So here the King was well aware of the Queen being endangered but he did nothing. Why? Because he couldn’t. Just like the King chess piece, he couldn’t do anything to help or move around faster. He couldn’t catch up to her. There was no ‘can’ for the King as long as he stayed in his limited position. Likewise, Yeojin was surrounded by crocodiles, monsters, dangers. She used every ounce of her power as Han Yeojin to ‘save’ herself and Taehyun. Her actions/moves were meticulously orchestrated so that she could reap the biggest benefit and win. The circumstances and titles (in this case Chairwoman) she garnered were her biggest allies and were the things that allowed her to actually carry out her plans and move. Our King Taehyun was useless when it came to dashing to help the Queen. He was just another chess piece with a limited pace and moves.
This heavily ties in with @gilaswan’s question. What was it in the book that paralleled Taehyun (as the Knight) not being able to do more for Yeojin after taking her to the throne? Rules, rules, rules.
In chess, a Knight can’t move easily either. Its moves are limited (L-shaped moves only). Carroll constrained most of his characters in TLG with rules. In other words, ‘you can’t do X-thing because the rules dictate you can’t.’ So what are these rules in Yongpal?
I wrote this earlier:
“His (Taehyun) personal views and beliefs/ideals tied him down so he wasn’t able to do anything.”
I think this was equivalent of the rules that governed TLG. Taehyun (as both a King and Knight) had strong reasons why he chose not to aide Yeojin in her endeavors. It’s not that he didn’t understand where Yeojin was coming from. I think it was more so a problem of differing points of view. In Taehyun’s eyes, revenge wasn’t a solution; it was only an instigator for more problems. Adding fuel to the fire.
A few weeks back I defended Taehyun’s sincerity when it came to him advocating for no revenge by using his father-son relationship as an example. Taehyun held strong resentment towards his father and it was understandable. Just like Yeojin and the resentment she harbored. However, he didn’t set his mind out to execute a form of punishment towards his father (say an eye for an eye). Giving him the cold shoulder is not revenge in my opinion by the way. So would the father have deserved a greater form of punishment? That’s up for debate. Yet, Taehyun knew that revenge would be of no use. So what I’m getting at is that his own ideals (that he implemented in his own life) became his rules in the game that Yeojin was playing. He couldn’t do anything for her cause because it would implicate him letting go of the beliefs (rules) that had molded his own persona and guided him in his life so far. Add to that his mindset of saving lives at all costs.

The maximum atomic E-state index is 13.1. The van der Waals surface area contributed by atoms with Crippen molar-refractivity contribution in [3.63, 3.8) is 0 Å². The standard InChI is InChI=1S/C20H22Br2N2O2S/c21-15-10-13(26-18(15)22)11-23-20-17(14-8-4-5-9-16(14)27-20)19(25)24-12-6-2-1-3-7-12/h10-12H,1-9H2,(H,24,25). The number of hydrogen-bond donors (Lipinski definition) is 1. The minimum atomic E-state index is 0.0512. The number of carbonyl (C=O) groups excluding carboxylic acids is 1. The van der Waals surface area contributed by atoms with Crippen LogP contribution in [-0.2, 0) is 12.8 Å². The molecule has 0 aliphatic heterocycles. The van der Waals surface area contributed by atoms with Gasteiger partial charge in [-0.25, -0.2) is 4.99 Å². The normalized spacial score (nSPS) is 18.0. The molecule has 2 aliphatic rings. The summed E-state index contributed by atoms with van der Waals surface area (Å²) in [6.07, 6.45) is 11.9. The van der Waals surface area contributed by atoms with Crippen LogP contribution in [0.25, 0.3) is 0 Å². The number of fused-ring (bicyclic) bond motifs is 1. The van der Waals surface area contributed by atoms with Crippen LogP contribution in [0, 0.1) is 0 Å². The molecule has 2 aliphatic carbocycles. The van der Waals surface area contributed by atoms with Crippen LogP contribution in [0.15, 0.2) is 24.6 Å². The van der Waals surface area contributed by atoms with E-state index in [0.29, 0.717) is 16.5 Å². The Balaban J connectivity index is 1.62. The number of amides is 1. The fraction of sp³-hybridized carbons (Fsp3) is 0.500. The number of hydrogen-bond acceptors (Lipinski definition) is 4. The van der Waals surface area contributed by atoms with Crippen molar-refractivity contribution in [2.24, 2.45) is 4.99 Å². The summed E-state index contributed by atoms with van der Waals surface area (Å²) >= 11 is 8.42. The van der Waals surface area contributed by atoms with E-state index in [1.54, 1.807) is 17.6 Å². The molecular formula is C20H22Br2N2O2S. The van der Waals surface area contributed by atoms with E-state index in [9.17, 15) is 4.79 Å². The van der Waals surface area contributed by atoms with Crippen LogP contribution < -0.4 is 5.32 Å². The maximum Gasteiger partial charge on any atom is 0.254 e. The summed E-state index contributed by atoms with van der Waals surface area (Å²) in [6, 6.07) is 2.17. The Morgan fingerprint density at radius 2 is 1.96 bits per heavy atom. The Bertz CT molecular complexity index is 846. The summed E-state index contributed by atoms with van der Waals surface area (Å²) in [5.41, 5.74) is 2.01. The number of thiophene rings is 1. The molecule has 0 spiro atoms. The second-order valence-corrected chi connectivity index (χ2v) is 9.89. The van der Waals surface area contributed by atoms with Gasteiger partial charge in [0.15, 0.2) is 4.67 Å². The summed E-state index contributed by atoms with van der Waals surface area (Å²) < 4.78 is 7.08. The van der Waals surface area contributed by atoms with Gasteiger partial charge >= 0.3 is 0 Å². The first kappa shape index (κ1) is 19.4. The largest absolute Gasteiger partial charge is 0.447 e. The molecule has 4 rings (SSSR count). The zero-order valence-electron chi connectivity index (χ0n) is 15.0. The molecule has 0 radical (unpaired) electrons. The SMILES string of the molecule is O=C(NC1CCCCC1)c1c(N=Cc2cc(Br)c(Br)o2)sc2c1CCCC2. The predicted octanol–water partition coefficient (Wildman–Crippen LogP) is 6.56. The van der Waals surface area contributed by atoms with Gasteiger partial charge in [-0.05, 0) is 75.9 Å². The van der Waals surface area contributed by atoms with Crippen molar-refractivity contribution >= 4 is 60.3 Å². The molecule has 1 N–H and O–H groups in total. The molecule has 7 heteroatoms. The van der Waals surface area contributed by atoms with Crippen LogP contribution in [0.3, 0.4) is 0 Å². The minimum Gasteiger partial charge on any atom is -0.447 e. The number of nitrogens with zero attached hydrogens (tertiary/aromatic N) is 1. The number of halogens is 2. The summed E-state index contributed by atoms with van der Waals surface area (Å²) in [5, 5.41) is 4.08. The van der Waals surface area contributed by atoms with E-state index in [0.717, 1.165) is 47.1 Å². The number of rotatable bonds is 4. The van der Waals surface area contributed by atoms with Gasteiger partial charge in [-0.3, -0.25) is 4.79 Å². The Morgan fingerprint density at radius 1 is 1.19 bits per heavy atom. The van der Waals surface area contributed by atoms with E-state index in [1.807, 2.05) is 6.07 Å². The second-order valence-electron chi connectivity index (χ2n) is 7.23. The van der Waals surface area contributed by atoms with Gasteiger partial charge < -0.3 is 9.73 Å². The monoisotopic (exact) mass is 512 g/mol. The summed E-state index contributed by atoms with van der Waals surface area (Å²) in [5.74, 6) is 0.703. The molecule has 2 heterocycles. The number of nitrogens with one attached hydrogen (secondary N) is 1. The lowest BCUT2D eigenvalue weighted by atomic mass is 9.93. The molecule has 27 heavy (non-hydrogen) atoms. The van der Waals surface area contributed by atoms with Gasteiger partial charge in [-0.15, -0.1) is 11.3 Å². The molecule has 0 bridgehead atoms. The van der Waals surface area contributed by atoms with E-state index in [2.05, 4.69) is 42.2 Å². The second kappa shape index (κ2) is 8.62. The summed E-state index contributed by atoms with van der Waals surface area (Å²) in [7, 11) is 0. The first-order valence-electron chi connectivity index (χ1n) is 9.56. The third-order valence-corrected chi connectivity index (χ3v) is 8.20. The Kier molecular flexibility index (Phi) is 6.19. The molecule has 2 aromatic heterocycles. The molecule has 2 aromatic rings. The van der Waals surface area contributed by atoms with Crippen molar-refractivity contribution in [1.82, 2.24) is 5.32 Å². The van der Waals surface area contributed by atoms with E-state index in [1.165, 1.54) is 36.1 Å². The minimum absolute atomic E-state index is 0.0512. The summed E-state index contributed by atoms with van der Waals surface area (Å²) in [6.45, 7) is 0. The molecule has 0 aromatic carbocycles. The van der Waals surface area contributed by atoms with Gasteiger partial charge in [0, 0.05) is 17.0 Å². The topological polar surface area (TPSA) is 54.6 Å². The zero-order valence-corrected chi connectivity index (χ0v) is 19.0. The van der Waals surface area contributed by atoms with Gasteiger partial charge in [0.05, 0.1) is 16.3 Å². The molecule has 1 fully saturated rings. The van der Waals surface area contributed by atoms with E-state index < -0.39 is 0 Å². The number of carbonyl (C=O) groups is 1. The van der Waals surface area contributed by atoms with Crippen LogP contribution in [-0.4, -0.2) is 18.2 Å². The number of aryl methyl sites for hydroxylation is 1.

So maybe instead of just saying Taehyun wasn’t able to do anything, I should probably add ‘he couldn’t do anything that was out of his limits.’ Because Taehyun did take a course of action. He sat down with Yeojin several times and tried to persuade her to stop her revenge. Moves (although quiet ones) that were ‘allowed’ or motivated by his rules/beliefs. Then he also tried to save Dojoon thinking it was a way to save Yeojin. Again, a move he made because he could. His principles permitted him to make that move. He faithfully stayed in his league until the end-much to the dissatisfaction of many viewers.
Likewise, the same can be said for Yeojin. She did have the power and titles that allowed her to move like a Queen but she also had her own ideals/beliefs that guided her. She wanted revenge and she got revenge. Those were her rules, so revenge in the form of murder (?) and dictatorship were all things she could do.
More on the White Knight